“These principles have generally been followed by other state courts. See Holliday, David M, Annotation, “Liability To One Struck By Golf Ball,” 53 A.L.R. 4th 282 (1987). For example, in Rinaldo v. McGovern, 78 N.Y.2d 729, 587 N.E.2d 264, 579 N.Y.S.2d 626 (N.Y. 1991), the New York court recognized that merely because a golf ball does not travel in the intended direction does not establish a viable negligence claim. There, the errant shot broke the windshield of a car traveling on a road adjacent to the golf course. The New York court applied traditional tort liability requirements that there must exist a recognizable risk and a basis for concluding that the harm following from the consummation of the risk was reasonably preventable. The court concluded that the game of golf is such that the risk of a mis-hit golf ball is not a fully preventable occurrence. In other words, the court said the risk was foreseeable, but not preventable. Id. at 267.
“However, in Hennessey v. Pyne, 694 A.2d 691 (R.I. 1997), [**9] the Rhode Island court distinguished Rinaldo where an errant shot by a golfer (the assistant pro) hit a resident of a condominium adjacent to the golf course. The Rhode Island court held that a duty existed because of the golfer’s specific knowledge that his best chance of doing well on the hole depended upon hitting the ball as close to the adjacent condo as possible, that the condo was within “striking distance,” that the condo was often hit, and that the particular plaintiff was a continuing presence within the condo. Id. at 698. These decisions illustrate that a golfer’s duty depends on the particular facts of each case and may sometimes extend beyond the intended flight of the ball to encompass a wider zone of risk. See also Bartlett v. Chebuhar, 479 N.W.2d 321 (Ia. 1992).
”There is a minority view, including the Missouri court in Cavin v. Kasser, 820 S.W.2d 647, 650-51 (Mo. Ct. App. 1991), which limits a golfer’s duty – in that case, to warn – only to those persons in the intended line of flight. However, we find the majority rule more consistent with Oklahoma’s “zone of risk” concept. We find that the zone of risk rule imposes upon golfers a duty to warn persons who are within the flight path specifically intended by the golfer, or who are within the area in which a golfer has a propensity to shank shots.”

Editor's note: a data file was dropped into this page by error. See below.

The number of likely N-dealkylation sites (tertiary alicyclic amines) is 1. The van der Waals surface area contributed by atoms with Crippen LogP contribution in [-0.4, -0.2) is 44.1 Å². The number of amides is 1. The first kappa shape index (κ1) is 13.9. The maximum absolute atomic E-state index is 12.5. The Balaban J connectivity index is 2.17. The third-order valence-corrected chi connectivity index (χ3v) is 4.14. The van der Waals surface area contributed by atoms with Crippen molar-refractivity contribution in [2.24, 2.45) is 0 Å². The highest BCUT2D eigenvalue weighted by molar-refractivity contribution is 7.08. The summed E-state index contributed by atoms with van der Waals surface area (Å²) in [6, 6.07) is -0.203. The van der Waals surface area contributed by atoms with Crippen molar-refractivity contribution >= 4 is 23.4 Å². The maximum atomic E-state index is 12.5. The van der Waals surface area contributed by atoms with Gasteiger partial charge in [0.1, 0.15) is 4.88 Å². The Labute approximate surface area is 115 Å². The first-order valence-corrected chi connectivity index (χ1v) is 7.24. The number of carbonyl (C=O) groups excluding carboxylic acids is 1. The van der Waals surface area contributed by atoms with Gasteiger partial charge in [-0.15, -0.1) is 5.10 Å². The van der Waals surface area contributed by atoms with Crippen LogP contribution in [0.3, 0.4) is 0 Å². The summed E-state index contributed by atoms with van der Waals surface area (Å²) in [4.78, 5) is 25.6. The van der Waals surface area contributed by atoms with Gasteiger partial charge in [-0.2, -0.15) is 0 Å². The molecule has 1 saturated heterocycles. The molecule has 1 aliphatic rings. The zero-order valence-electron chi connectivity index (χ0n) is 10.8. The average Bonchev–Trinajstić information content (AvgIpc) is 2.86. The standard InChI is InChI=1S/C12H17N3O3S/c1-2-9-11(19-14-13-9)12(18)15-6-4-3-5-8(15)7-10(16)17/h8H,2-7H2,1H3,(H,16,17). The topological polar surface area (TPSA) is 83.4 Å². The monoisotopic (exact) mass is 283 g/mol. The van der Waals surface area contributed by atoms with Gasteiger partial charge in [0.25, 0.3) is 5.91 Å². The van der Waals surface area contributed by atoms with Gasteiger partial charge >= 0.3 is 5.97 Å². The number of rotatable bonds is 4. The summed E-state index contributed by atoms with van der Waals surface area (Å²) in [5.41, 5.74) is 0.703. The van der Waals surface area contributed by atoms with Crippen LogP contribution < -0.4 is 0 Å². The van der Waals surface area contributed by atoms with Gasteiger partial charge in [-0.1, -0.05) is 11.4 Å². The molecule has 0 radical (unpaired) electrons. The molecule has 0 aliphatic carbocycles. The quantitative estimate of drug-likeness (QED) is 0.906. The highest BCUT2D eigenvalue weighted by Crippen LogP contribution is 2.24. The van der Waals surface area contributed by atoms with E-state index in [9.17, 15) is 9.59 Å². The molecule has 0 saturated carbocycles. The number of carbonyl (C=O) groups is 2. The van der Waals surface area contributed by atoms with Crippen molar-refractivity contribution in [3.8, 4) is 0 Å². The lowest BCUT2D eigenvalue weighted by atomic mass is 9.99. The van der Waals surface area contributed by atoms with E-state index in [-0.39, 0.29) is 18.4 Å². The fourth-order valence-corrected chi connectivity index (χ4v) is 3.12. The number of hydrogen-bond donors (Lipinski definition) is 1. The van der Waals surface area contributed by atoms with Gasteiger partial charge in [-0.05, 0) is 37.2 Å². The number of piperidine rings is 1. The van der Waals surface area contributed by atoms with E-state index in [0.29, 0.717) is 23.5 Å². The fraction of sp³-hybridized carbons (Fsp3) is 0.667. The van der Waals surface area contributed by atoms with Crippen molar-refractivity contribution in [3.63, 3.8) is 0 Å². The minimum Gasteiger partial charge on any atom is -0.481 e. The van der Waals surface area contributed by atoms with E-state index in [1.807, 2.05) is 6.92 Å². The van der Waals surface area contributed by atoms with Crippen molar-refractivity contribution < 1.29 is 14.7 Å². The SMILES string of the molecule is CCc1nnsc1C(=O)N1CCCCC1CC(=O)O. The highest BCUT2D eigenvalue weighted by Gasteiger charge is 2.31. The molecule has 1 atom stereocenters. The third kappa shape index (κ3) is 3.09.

Extrapolating from the case law, the court writes that “the mere fact that Defendant was aware of Plaintiff’s presence near the boundary of the golf course before she hit her shot is not enough to establish a duty of care. However, the fact that she had a propensity to hit shots that went left and occasionally outside the course boundary might lead a reasonable person to conclude that Plaintiff, who was to the left and just outside the course boundary, was within the zone of risk. Likewise, the fact that a fellow golfer had teed off immediately before Defendant and had also hit a ball in Plaintiff’s direction did not make it more likely that Defendant would do so. However, the fact that the other golfer’s ‘fore’ warning had been ineffective might lead a reasonable person to conclude that a louder warning, different warning, or warning before the golf shot was necessary. Thus, factual questions exist which preclude the granting of summary judgment.”
The court further summarized that “there is a presumption that a plaintiff assumed the risk of injury from an errant golf ball if he or she is within the bounds of a golf course, but no such presumption applies if the plaintiff is outside the boundary. In such a case, the defendant has the burden of proving this affirmative defense.”
Lonnie Thomas v. Diane C. Wheat; Ct. Civ. App. Okla., Div. 4; Case No. 102,963, 2006 OK CIV APP 106; 2006 Okla. Civ. App. LEXIS 81; 8/6/06
Attorneys of Record: (for plaintiff) James M. Reid, Edmond, Oklahoma. (for defendant) Tim D. Cain, Ryan R. Chaffin, Wilson, Cain & Acquavita, Oklahoma City, Oklahoma,